As a bonus, you can put @output into the second tab to define the expected outputs. This will mean you can r.click on the node and choose 'delete outputs from disk', and it'll do what you want. Neat.

Farm

Force python scripts to run on the farm

If you have a python script node, even if you have a tractor or deadline scheduler, it will run in your local houdini session by default.

To fix this, turn off 'Evaluate in process'.

Ensure a rop geometry top sim runs on a single blade

You don't want 240 machines all doing their own run up, that's silly. Go to the 'rop fetch' tab, enable 'all frames in one batch', that'll lock it to a single blade and run sequentially.

Selection 117.png

Tractor scheduler stuck

Happens too often less often after some fixes from sidefx. Tricks to unstick it in order of least to most annoying:

  • Make sure there's no active stuck jobs of yours on the farm, delete 'em all and try again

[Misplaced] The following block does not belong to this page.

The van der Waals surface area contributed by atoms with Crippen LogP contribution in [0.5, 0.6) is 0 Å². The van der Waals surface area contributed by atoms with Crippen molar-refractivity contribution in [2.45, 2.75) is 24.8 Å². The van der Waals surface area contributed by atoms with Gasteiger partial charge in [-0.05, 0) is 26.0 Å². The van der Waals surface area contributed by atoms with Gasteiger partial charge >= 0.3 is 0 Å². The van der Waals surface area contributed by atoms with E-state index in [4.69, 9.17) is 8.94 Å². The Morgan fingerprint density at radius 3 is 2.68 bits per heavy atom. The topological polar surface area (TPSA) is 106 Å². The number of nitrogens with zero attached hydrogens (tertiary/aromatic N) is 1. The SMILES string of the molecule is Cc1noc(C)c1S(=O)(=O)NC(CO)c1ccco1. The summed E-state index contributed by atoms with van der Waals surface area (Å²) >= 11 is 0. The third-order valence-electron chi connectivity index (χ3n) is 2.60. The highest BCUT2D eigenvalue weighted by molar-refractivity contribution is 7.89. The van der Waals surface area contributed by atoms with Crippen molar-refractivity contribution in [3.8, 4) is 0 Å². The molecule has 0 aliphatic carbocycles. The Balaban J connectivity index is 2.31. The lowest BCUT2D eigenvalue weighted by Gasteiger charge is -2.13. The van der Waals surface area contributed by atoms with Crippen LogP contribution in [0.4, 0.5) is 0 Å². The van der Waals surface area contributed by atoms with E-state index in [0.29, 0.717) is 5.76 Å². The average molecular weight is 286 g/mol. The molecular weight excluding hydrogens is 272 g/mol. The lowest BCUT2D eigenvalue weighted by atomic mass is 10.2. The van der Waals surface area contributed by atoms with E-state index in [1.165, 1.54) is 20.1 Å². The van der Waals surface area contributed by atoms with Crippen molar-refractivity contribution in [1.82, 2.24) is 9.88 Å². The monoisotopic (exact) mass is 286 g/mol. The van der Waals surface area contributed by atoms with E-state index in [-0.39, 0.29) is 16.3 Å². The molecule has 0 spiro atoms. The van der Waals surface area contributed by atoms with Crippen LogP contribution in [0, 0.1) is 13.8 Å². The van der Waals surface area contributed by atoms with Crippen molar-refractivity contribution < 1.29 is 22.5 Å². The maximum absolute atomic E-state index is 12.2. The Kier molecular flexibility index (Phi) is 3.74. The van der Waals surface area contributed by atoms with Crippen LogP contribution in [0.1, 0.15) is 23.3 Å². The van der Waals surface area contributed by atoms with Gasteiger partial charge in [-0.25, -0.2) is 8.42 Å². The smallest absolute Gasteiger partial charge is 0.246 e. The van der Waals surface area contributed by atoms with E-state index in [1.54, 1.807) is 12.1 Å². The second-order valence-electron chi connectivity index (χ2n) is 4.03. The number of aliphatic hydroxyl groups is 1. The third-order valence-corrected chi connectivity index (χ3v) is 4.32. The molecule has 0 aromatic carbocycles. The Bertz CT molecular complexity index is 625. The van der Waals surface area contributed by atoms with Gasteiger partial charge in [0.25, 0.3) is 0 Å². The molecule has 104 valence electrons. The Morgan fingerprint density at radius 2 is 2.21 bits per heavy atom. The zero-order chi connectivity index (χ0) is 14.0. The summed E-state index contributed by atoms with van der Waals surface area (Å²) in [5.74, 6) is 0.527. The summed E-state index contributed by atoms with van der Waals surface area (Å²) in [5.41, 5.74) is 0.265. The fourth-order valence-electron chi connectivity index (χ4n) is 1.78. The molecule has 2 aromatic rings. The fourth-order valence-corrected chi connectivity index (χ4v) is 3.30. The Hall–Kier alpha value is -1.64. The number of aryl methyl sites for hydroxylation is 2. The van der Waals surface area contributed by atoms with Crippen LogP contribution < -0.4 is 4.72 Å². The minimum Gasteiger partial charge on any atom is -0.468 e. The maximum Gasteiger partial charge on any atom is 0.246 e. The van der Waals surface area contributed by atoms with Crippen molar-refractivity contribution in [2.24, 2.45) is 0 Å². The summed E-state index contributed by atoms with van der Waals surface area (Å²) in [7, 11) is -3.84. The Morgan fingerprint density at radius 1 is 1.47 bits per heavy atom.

• R.click on tractor scheduler, 'delete temp directory'
  • Select the tractor scheduler, ctrl-x to cut it, ctrl-v to paste it
  • Reload the hip
  • Restart houdini
  • Quit FX
  • Quit the industry

Rez and tops debugging

Running this in a python script top to see whats going on with rez and environment values:

print('debug info...')
key = 'REZ_RESOLVE'
print(key+'='+os.environ[key])
print ('')
import pdg
has_tractor = str(pdg.types.schedulers.has_tractor)
print('pdg.types.schedulers.has_tractor: ' + has_tractor)
print ('')


Tractor

Pdg tractor edit.gif

Mostly works, the long story can be found below, but here's the summary:

  • Your environment needs access to the python tractor api. If you use rez, make sure to bring in a package for tractor.